Almost immediately after I started blogging, I was invited to write blog for a semi-official Microsoft blog which has with authors from Microsoft employees and Microsoft MVPs. I wrote some blogs, some about technology and some related to my life. However, my readers have little tolerance for posts about life. So I gave up and started another blog for other posts. Later I noticed that most bloggers on the semi-official blog have other blogs for such use also. Now the blog is tech-only. Several such blogs are focused on certain topics and direct the discussion in existing communities such as war, law, technology and literature, sometimes such concentration of topics is called blogosphere. Opinions, ideas and discussions around a particular subject or controversy can easily spread in blogospheres through trackbacks and a topic can dominate the discussion in several blogospheres in a period of time.

Some of these blogospheres have great influence. First, they can revive a story like they did for the Trent Lott story. Second, they have much quicker responses to breaking news than mainstream media (Conference Examines Blogs’ Impact on News. Nov 14, 2004). Third, some news stories were quickly proved false by interactive bloggers and their feedbacks (Macht J., Sept 27, 2004). Fourth, some blogs created by business companies, such as a group of blogs of Microsoft employees and product teams, namely MSDN blogs, became information and feedback centers.

Business has intervened to make money from these blogospheres. On one hand, some bloggers make money by writing blogs and putting ads on their blogs, or by writing blogs about certain products. For example, Google’s AdSense, which delivers content-relative ads to web pages, became ubiquitous on blogs, and some famous bloggers can earn a lot of money by comment some certain products. (Gard, L. Dec 13, 2004). On the other hand, many people exploit the trackback system on blogs to promote their website by adding links to them, and as many as thousands such link-only posts on MSDN blogs everyday. These blog spams made the blog service providers, and major search engines modified their software to discourage such behavior.

Censorship has also been extended to regulate these blogospheres. For example, several war blogs written by soldiers were shut down under the command from officers in the Second Gulf War. In addition, Blogcn, a major free blog host service in China, was shut down for several days to apply new censorship system for illegal posts related to adult and political contents. Therefore, blog service providers such as Microsoft and Bloggers.com, forced their “Code of Conduct” to prevent such exploitation or abuse of their blog service. Another example is, some employees, such as Mark Jen of Google, were fired for their “improper words” on blogs (Crawford, K. ,February 15, 2005).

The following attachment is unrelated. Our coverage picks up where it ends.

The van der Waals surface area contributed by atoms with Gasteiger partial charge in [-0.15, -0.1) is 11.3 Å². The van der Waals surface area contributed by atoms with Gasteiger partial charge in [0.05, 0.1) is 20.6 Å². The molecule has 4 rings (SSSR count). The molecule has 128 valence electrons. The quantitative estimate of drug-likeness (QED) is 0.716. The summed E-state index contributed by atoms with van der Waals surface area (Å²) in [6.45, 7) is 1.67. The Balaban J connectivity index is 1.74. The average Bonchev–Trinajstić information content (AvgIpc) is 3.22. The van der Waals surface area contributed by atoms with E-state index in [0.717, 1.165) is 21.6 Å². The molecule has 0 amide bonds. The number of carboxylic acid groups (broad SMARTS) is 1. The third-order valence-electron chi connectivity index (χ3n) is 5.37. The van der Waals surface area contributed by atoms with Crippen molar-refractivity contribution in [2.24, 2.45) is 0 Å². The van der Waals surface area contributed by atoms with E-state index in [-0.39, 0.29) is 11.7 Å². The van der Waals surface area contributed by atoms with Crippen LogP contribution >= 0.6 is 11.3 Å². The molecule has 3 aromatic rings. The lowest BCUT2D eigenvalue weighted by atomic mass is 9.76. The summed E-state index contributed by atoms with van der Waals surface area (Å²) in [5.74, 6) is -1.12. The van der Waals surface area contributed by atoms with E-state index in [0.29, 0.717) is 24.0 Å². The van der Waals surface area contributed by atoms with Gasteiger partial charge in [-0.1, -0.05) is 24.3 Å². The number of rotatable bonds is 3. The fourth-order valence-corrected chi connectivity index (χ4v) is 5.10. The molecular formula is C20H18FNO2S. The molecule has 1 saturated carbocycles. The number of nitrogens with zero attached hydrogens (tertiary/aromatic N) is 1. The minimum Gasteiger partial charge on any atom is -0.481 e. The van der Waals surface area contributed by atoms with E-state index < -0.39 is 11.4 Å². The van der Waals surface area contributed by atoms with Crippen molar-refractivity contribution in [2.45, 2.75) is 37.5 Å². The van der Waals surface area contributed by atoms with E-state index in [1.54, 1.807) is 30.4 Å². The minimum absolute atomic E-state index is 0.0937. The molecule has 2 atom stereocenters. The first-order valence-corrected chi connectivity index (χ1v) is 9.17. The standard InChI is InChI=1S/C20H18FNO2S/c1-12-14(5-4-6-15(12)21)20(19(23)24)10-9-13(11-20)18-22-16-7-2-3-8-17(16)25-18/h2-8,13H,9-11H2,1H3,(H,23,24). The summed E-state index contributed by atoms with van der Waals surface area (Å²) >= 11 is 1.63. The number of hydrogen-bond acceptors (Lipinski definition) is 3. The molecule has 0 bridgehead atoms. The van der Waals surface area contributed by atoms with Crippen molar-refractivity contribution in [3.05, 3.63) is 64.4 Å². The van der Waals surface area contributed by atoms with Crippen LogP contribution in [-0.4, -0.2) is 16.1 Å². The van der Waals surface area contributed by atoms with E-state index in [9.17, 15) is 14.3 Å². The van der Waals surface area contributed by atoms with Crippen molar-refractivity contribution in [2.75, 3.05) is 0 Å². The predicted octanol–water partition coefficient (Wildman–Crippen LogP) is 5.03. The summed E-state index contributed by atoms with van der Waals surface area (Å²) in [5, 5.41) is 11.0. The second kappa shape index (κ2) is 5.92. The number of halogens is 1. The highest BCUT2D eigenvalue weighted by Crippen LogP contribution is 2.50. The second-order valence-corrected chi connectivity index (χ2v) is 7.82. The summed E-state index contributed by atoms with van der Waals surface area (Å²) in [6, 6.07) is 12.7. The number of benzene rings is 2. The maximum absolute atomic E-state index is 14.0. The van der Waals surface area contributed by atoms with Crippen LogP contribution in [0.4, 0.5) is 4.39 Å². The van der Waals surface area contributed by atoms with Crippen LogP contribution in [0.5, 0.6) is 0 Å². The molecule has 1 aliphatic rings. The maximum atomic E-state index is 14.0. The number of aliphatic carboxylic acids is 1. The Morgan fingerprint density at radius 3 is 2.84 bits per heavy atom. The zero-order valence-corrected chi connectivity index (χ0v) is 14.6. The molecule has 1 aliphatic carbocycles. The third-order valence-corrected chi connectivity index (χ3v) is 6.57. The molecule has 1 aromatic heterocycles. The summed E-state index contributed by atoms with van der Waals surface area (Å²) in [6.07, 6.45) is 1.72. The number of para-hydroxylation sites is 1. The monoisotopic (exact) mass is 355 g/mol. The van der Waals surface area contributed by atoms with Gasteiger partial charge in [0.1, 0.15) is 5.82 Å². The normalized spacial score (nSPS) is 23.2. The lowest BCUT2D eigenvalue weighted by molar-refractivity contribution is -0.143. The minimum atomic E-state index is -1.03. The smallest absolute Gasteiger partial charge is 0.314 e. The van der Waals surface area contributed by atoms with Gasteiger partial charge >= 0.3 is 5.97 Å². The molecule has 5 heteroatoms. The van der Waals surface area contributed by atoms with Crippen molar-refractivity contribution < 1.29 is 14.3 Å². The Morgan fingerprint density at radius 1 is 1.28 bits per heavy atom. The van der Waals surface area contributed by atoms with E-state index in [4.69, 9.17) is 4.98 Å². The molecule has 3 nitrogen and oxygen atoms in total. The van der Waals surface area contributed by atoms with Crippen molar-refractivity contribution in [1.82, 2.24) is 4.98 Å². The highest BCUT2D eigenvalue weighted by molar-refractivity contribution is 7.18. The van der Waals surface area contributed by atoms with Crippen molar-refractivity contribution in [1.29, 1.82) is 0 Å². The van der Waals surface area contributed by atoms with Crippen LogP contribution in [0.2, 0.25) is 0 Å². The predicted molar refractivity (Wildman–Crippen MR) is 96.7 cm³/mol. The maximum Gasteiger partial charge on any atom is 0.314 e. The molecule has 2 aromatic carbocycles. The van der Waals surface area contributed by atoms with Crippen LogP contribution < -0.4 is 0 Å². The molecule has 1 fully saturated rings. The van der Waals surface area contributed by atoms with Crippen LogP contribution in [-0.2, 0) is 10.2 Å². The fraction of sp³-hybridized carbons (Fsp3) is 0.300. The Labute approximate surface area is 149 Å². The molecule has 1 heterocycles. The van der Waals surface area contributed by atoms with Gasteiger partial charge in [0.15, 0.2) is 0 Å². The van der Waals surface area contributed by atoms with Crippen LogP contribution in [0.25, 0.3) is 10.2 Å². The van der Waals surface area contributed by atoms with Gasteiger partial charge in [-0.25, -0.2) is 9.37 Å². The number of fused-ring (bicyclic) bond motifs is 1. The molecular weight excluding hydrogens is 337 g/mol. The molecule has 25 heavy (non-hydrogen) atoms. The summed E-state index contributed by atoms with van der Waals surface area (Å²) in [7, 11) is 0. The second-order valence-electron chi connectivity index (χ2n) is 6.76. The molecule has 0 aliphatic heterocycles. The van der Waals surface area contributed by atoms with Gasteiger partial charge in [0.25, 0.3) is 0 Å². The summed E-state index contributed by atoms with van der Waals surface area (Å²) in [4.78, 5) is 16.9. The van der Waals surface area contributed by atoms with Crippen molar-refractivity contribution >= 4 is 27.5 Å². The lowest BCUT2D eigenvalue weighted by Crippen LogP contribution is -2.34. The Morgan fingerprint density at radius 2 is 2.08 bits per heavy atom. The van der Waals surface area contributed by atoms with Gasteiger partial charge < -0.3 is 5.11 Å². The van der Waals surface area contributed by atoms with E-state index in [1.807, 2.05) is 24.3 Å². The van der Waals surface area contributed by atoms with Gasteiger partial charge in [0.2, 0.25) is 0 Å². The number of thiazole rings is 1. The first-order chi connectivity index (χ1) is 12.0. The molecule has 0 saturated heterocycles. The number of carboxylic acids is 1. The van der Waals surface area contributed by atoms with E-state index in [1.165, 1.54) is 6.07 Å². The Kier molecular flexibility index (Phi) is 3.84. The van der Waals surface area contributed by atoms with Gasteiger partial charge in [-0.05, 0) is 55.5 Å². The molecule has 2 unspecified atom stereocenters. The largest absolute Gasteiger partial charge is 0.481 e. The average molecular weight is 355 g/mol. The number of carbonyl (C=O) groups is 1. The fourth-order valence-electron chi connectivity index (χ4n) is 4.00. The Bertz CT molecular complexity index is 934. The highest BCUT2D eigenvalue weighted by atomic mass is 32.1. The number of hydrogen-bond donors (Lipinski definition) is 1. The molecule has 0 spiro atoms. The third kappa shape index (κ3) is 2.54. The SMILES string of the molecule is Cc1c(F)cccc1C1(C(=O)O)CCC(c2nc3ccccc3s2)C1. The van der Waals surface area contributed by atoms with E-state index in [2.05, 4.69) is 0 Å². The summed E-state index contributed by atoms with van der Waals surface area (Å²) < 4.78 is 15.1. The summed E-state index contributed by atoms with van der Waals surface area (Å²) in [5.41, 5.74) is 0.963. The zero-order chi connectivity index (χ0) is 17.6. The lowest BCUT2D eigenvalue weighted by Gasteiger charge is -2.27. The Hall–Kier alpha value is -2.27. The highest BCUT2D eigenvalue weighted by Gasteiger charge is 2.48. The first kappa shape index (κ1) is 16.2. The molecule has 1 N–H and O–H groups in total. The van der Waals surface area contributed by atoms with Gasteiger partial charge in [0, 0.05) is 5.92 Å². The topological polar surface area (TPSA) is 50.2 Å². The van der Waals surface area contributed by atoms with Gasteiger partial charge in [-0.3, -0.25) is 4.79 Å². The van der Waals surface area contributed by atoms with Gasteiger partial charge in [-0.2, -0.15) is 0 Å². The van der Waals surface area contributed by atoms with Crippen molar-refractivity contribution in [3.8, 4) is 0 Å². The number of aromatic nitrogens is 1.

. Almost 6 years after blogging software opened the gate of blogging, millions of bloggers stepped on this field. During this process, bloggers‘influence to the outside world increased quickly, and created their own communities, the blogospheres. Giving more and more social activities involved blogospheres, blog will become as popular as email, or even more.

Reference

Blood, R. (September 7, 2000) "Weblogs: A History and Perspective," in We’ve Got Blog: How Weblogs Are Changing Our Culture, ed. Rodzvilla J. (Cambridge, MA: Perseus Press, 2002): 7.

Conference examines blogs’ impact on news. ( Nov 14, 2004). eWeek. Associated Press.

Krysten K. (February 15, 2005). Have a blog, lose your job? Workers with Web logs are everywhere, and they’re starting to make corporate America very nervous. CNN/Money. February 15, 2005.< http://money.cnn.com/2005/02/14/news/economy/blogging/ > (May 3,2005)

Gard, L. (Dec 13, 2004). The business of blogging; explosive growth means web logs are suddenly in Madison Avenue’s sights. Business Week. 2004(3912) p117.

Macht, J. ( Sept 27, 2004). How to knock down a Story: THE BLOGGERS. Time 164(13). p30.

Microsoft launches MSN blogging, messenger services (April 7, 2005). Reuters< http://www.reuters.com/newsArticle.jhtml?storyID=8109670&type=technologyNews&gt; (May 3,2005)

Quarterly updates to OED Online (March 13, 2003) Oxford English Dictionary.(April 14, 2005)

Wright, C. (2003). Parking Lott: The role of Web logs in the fall of Sen. Trent Lott. Communication, Culture & Technology Program.2003 (3-3). Washington, DC: Georgetown University

About Sheng Jiang 蒋晟

Microsoft MVP in Visual C , 2004- Forum moderator of the Visual C and .Net forums on CSDN Forum moderator of Chinese forums on Microsoft's MSDN forums